This video seems to raise a whole bunch of questions, but here's one I have:

Why such a long displaced landing threshold on 22R at JFK/KJFK? (Scroll down to the 4L/22R section for details.)

Certainly Rockaway Blvd. is sufficiently distant from the end of the pavement (TODA) to allow closer landings. And further upstream from that is Idlewild Park. No residential areas for a good distance away from that runway.

That's a 3425-ft. displaced threshold on a 12079-ft. runway. Is that some sort of record? ;-)

  • $\begingroup$ Have you considered the intersection with 31R? $\endgroup$
    – vasin1987
    Jun 19, 2018 at 2:11
  • $\begingroup$ @vasin1987 How would that intersection necessitate having such a long displaced threshold? (For the record, I am not a pilot.) $\endgroup$
    – pr1268
    Jun 19, 2018 at 2:55
  • 1
    $\begingroup$ I am not a pilot too. My guess would be the displaced threshold used to be part of intersecting runway but at a point in time they feel having intersecting runway interupt their operation so they turn part of runway into displaced threshold. So both runway can operate without having to make both a LAHSO operation. This is my guess. $\endgroup$
    – vasin1987
    Jun 19, 2018 at 3:00

2 Answers 2


Its to maintain proper clearance over the park on approach from the north and avoid trees. They tried to extend the runway in 2013 but were ultimately denied due to minimum altitudes. Its covered in the October 2013 document Runway 4L/22R Improvements John F. Kennedy International Airport

They submitted for

  • Relocate the displaced landing (arrival) threshold on Runway 22R 3,316 feet to the north.

but ultimately...

Two of the elements, the relocation of the Runway 22R arrival threshold 3,316 feet to the north and the relocation of the Runway 4L end (departure starting point) 460 feet to the north, would have resulted in aircraft being at lower altitudes than existing conditions over areas to the north of the runway, including Idlewild Park. The lower altitude of aircraft would have resulted in up to 800 trees in Idlewild Park becoming obstructions, as defined in FAA Order 8260.3B, United States Standard for Terminal Instrument Procedures (TERPS). FAA Order 8260.3B specifies the minimum measure of obstacle clearance that is considered by the FAA (the Federal authority) to supply a satisfactory level of vertical protection for aircraft operating at an airport. If the project described in the May 2012 Draft EA were to be implemented, up to 800 trees in Idlewild Park would have required removal to comply with FAA standards. The project described in the May 2012 Draft EA has been modified to avoid this impact as explained in the following paragraphs.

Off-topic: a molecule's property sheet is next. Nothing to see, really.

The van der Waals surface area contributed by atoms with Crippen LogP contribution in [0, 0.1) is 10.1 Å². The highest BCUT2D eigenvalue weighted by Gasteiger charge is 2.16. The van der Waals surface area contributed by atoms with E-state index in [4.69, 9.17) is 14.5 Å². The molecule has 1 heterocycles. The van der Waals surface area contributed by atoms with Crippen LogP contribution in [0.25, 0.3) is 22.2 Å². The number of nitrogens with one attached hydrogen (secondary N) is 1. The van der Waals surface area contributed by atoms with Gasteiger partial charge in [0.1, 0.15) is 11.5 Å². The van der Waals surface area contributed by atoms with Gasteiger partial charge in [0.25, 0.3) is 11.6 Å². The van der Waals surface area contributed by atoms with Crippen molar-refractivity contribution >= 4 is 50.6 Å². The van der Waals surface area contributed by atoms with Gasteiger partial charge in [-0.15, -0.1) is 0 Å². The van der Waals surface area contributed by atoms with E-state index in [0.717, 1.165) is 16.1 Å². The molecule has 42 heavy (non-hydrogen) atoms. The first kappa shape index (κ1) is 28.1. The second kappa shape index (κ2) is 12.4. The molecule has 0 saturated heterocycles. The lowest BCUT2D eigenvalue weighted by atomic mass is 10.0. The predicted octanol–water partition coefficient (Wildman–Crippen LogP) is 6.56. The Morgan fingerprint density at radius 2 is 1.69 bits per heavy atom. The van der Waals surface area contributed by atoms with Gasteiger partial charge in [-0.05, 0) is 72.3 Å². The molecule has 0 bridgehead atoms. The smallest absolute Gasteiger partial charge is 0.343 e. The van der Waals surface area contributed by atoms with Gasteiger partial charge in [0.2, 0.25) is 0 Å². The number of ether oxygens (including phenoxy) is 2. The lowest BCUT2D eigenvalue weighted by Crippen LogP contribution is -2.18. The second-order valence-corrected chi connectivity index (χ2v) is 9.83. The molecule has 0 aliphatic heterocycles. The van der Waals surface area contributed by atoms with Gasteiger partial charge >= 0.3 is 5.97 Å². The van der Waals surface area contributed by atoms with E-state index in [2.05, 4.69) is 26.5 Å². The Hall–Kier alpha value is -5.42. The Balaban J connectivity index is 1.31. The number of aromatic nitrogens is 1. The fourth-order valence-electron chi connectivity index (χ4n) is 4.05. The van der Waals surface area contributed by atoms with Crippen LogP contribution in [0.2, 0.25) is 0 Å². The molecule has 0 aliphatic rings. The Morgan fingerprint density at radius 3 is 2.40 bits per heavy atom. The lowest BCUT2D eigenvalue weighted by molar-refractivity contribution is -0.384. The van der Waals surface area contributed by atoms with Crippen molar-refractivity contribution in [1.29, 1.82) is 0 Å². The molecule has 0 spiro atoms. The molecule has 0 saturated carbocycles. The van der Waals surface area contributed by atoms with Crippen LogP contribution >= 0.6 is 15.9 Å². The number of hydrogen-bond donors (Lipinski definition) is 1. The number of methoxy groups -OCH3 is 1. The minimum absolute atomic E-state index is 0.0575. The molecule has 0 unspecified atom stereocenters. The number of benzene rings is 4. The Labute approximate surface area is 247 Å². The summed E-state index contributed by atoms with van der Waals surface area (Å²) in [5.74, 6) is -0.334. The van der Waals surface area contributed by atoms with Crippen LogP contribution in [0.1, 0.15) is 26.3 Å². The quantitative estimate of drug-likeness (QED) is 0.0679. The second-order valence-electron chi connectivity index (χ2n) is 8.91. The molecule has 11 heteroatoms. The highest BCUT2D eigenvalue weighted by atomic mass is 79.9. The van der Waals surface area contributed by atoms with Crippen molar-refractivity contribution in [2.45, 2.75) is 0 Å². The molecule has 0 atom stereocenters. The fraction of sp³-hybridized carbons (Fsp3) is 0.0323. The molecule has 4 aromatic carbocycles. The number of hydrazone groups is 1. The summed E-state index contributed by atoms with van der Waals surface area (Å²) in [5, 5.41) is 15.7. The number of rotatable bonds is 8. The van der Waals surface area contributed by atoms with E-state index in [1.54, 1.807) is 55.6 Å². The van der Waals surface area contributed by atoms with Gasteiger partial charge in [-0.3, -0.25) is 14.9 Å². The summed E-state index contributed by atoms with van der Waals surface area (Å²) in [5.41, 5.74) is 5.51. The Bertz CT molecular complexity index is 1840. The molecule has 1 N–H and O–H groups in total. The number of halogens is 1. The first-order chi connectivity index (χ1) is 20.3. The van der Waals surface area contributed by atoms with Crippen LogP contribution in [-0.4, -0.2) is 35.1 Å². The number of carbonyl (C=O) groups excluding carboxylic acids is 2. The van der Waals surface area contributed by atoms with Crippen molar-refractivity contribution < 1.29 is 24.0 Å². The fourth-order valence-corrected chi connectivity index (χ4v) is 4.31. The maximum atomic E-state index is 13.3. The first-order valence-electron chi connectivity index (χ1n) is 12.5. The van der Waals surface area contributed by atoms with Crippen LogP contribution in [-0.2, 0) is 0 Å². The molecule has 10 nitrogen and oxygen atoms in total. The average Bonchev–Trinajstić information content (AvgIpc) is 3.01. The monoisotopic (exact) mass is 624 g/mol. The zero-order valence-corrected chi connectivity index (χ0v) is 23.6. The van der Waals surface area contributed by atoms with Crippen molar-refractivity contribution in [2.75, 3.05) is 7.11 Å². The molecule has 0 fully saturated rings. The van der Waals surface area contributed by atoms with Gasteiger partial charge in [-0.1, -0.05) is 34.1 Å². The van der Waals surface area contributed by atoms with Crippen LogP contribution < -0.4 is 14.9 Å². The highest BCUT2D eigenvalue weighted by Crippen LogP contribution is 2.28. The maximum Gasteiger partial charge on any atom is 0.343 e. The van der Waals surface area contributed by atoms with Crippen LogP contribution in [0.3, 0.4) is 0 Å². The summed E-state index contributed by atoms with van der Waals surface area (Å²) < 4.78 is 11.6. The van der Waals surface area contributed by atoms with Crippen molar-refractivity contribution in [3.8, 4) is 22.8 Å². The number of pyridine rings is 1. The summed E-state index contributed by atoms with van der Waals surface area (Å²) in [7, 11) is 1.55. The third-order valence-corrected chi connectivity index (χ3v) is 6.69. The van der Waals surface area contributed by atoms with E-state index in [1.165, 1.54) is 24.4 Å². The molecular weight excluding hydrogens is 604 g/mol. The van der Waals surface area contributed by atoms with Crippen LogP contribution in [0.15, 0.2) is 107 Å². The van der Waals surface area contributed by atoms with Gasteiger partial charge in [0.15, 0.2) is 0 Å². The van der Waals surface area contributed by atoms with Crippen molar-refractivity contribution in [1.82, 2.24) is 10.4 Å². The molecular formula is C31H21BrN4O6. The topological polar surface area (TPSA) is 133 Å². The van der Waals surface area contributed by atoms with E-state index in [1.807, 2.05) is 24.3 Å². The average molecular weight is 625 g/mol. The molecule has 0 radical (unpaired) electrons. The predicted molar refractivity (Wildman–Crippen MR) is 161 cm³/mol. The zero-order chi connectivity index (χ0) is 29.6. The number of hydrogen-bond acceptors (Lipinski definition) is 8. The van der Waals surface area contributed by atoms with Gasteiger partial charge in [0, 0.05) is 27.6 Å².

In order to minimize the number of trees to be removed from Idlewild Park, the Port Authority made the decision to redefine the proposed project as described in Section 1.3 of this Revised Draft EA. The Port Authority no longer proposes the relocation of the Runway 22R arrival threshold 3,316 feet to the north. The arrival threshold on Runway 22R would remain in its existing location, which does not result in lower landing elevations north of the Airport.

  • $\begingroup$ Ye link breaketh. $\endgroup$
    – Vikki
    Nov 27, 2021 at 1:33

A runway threshold closer to Rockaway Blvd. would also mean that planes would be flying much lower over the residential communities to the north. The planes are already very low over those communities. Idlewild park is not a sufficient buffer. The residents protested moving the threshold closer to Rockaway. They also protested extending the runway end closer to Rockaway.


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